Oct. 4, 1998, marked the 17th annual Fallen Firefighters Memorial Service. The ceremony honored 89 career and volunteer firefighters from 32 states and the District of Columbia who died in the line of duty. The annual service is held on the grounds of the National Fire Academy in Emmitsburg, MD...
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Oct. 4, 1998, marked the 17th annual Fallen Firefighters Memorial Service. The ceremony honored 89 career and volunteer firefighters from 32 states and the District of Columbia who died in the line of duty. The annual service is held on the grounds of the National Fire Academy in Emmitsburg, MD, where the National Fallen Firefighters Memorial is located.
Photo by Charles Werner
A Presidential Wreath was placed at the National Fallen Firefighters Memorial during the 17th annual Fallen Firefighters Memorial Service as a national tribute to firefighters who died in service to their communities.
Perhaps the morning's chilly drizzle of rain was symbolic of a nation mourning the loss of its fire heroes. But the rain could neither dampen the spirits of families mourning loved ones nor firefighters honoring comrades who had lost their lives in the line of duty. About 70 honor guard units from across the country lined the walks as family members approached the public memorial. In the background, bagpipes were being played in tribute.
Honoring The Fallen And Those They Leave Behind
The National Fallen Firefighters Foundation advises that firefighters die in the line of duty at an average of one every three days. During the memorial service, Firehouse® Magazine Contributing Editor Hal Bruno proclaimed, "When a firefighter dies in the line of duty, there are three things that must happen simultaneously. First, we must honor our fallen comrades and tell the world of the sacrifice they made. Equally important, we must support their families in their time of grief and do all that we can to help them face a new and uncertain future. And we must determine what went wrong so that we can take steps to prevent it from happening again. We must NEVER be complacent, NEVER accept the death of a firefighter is inevitable, even though we know that the work that they do is inherently dangerous and each year new names will be added to this memorial."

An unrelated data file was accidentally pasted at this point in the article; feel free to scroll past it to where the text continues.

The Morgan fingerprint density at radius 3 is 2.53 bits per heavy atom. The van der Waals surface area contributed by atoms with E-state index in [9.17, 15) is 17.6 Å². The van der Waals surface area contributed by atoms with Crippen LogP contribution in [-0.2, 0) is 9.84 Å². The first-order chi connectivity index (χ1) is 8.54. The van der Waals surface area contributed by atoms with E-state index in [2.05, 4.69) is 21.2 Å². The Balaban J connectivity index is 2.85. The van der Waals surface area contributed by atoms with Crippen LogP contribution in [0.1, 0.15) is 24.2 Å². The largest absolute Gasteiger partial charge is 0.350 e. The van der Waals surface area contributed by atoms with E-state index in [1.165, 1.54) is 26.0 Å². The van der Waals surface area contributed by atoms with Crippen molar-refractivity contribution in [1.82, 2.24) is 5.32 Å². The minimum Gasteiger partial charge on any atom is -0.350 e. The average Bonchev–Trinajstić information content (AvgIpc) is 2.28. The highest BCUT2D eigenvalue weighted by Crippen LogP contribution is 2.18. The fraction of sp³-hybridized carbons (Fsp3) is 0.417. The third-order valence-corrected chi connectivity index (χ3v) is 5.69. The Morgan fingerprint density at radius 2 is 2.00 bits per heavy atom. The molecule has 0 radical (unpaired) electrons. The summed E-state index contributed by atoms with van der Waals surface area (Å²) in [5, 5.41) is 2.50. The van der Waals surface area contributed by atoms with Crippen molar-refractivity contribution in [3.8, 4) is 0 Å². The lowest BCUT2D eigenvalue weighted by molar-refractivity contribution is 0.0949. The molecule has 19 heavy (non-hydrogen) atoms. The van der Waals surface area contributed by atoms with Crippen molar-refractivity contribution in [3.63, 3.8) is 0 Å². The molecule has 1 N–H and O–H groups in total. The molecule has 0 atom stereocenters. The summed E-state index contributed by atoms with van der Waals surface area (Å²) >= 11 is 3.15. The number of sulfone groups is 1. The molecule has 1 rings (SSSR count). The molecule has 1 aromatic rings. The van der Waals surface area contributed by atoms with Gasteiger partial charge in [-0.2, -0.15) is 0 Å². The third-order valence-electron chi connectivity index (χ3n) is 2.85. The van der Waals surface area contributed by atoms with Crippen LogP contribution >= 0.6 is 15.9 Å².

It is because of the sacrifices made by firefighters and their families, that I wish to focus attention on the National Fallen Firefighters Foundation (NFFF). The foundation was created by Congress to lead a nationwide effort to remember America's fallen firefighters and their families. It serves the fire community by:
- Sponsoring the annual memorial service weekend.
- Helping survivors attend the weekend by providing lodging and meals and assisting with travel expenses when needed.
- Providing a family peer support network from which they can receive emotional assistance from other fire service families.
- Awarding scholarships to surviving spouses and children.
- Assisting fire departments in dealing with families following tragic losses.
- Creating a national park by expanding the official national memorial site in Emmitsburg to tell the fire service story and help promote greater fire and emergency safety.
A Survivor's Story
I had a chance to speak to families who had lost loved ones. I saw and heard their remarks of honor, joy and appreciation about the support that they received from the foundation, the fire community and other families. The voices of mothers, fathers, wives and children who had survived spoke loudly about what this memorial service weekend meant to them. It is a ceremony that every firefighter should attend to appreciate the memorial's significance and to honor fallen comrades.
While this service touched my heart as I was reminded of a friend who died in the line of duty, I cannot begin to feel the deepest emotions as told by the wife of FDNY Captain John J. Drennan, who died in the line of duty and was honored in 1995 at the memorial service. Here is Vina Drennan's heartbreaking story: